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dc.contributor.authorKnight, Simonen
dc.date2015-08-31 15:35:21.416
dc.date.accessioned2015-09-04T02:54:45Z
dc.date.available2015-09-04T02:54:45Z
dc.date.issued2015-09-03
dc.identifier.urihttp://hdl.handle.net/1974/13567
dc.descriptionThesis (Master, Mechanical and Materials Engineering) -- Queen's University, 2015-08-31 15:35:21.416en
dc.description.abstractA crystal plasticity finite element (CPFE) model was applied to the fatigue deformation of dissimilar Mg alloy bi-crystals. The mesoscopic stress-strain and microscopic slip and twinning behaviour of the model were first validated with experimental tension and compression data of pure Mg single crystals. High-cycle fatigue (HCF) simulations up to 1000 cycles were then used to systematically examine the effect of different textures on the cyclic deformation behavior of Mg AZ31-AZ80 bi-crystals at room-temperature. Fatigue behaviour was characterized in terms of the mesoscopic average stress-strain response and the evolution of the microscopic deformation (slip/twin activity). The model captures load asymmetry, cyclic hardening/softening and ratcheting. However, the model did not capture stress concentrations at the grain boundary (GB) for the grain shapes considered. Either basal slip or tensile twinning was activated for any given orientation. When the soft AZ31 grain is oriented for basal slip almost all the shear strain is contained in that grain and has approximately ten times more accumulated shear strain than the other orientations. The results reveal there is a strong effect from orientation combinations on the cyclic deformation wherein a “hard” orientation shields a “soft” orientation from strain. When the AZ80 grain is oriented for basal slip and the AZ31 grain is oriented for tensile twinning the bi-crystal is soft, but only in one direction since twinning is a polar mechanism. Approximately half as much accumulated shear strain occurs when both grains are oriented for twinning. The slip and twinning systems quickly harden in AZ31 in the first few hundred cycles and the shear strain amplitudes quickly devolve from values between 10-6 – 10-4 to around 10-7; values which would be difficult to resolve experimentally. The results were then extended to the possible effects on the fatigue behaviour of an AZ31-AZ80 dissimilar weld idealized as an AZ31-AZ80 bi-crystal. It is predicted that the worst fatigue behaviour would occur when one grain is oriented for basal slip: AZ31 grain, results in strain localization; AZ80 grain, results in an increase in twin boundaries and irreversible deformation in an AZ31 grain.en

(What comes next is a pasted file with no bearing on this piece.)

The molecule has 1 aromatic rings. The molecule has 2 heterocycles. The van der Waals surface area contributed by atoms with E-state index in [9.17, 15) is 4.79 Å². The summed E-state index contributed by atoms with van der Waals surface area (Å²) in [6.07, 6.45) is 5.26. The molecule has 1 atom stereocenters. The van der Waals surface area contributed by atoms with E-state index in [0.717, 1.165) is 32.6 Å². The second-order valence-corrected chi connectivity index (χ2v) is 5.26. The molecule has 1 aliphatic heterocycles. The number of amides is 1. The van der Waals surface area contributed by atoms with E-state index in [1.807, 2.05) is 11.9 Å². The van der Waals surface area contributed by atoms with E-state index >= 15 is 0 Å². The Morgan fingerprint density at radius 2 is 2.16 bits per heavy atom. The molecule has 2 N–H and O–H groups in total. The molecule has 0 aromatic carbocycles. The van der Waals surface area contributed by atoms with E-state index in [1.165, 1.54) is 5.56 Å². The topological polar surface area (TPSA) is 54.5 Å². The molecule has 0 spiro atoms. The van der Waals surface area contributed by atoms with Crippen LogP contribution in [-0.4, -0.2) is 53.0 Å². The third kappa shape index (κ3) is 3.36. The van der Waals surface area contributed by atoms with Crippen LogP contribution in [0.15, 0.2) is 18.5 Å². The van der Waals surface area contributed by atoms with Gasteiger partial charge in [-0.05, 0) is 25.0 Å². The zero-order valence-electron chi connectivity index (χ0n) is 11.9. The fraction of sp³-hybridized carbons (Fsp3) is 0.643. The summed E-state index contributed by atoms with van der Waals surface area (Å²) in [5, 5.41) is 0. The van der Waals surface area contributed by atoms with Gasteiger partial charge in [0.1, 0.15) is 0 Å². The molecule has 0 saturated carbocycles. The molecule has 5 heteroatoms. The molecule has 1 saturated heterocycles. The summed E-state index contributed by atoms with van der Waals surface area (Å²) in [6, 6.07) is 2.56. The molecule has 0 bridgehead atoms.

dc.language.isoengen
dc.relation.ispartofseriesCanadian thesesen
dc.rightsQueen's University's Thesis/Dissertation Non-Exclusive License for Deposit to QSpace and Library and Archives Canadaen
dc.rightsProQuest PhD and Master's Theses International Dissemination Agreementen
dc.rightsIntellectual Property Guidelines at Queen's Universityen
dc.rightsCopying and Preserving Your Thesisen
dc.rightsThis publication is made available by the authority of the copyright owner solely for the purpose of private study and research and may not be copied or reproduced except as permitted by the copyright laws without written authority from the copyright owner.en
dc.subjectFatigueen
dc.subjectMagnesium Alloysen
dc.subjectBi-Crystalen
dc.subjectCrystal Plasticity Modelen
dc.titleA Crystal Plasticity Model of Fatigue of Dissimilar Magnesium Alloy Bi-Crystalsen
dc.typethesisen
dc.description.degreeM.A.Sc.en
dc.contributor.supervisorDiak, Bradley J.en
dc.contributor.supervisorDaymond, Mark R.en
dc.contributor.departmentMechanical and Materials Engineeringen
dc.degree.grantorQueen's University at Kingstonen


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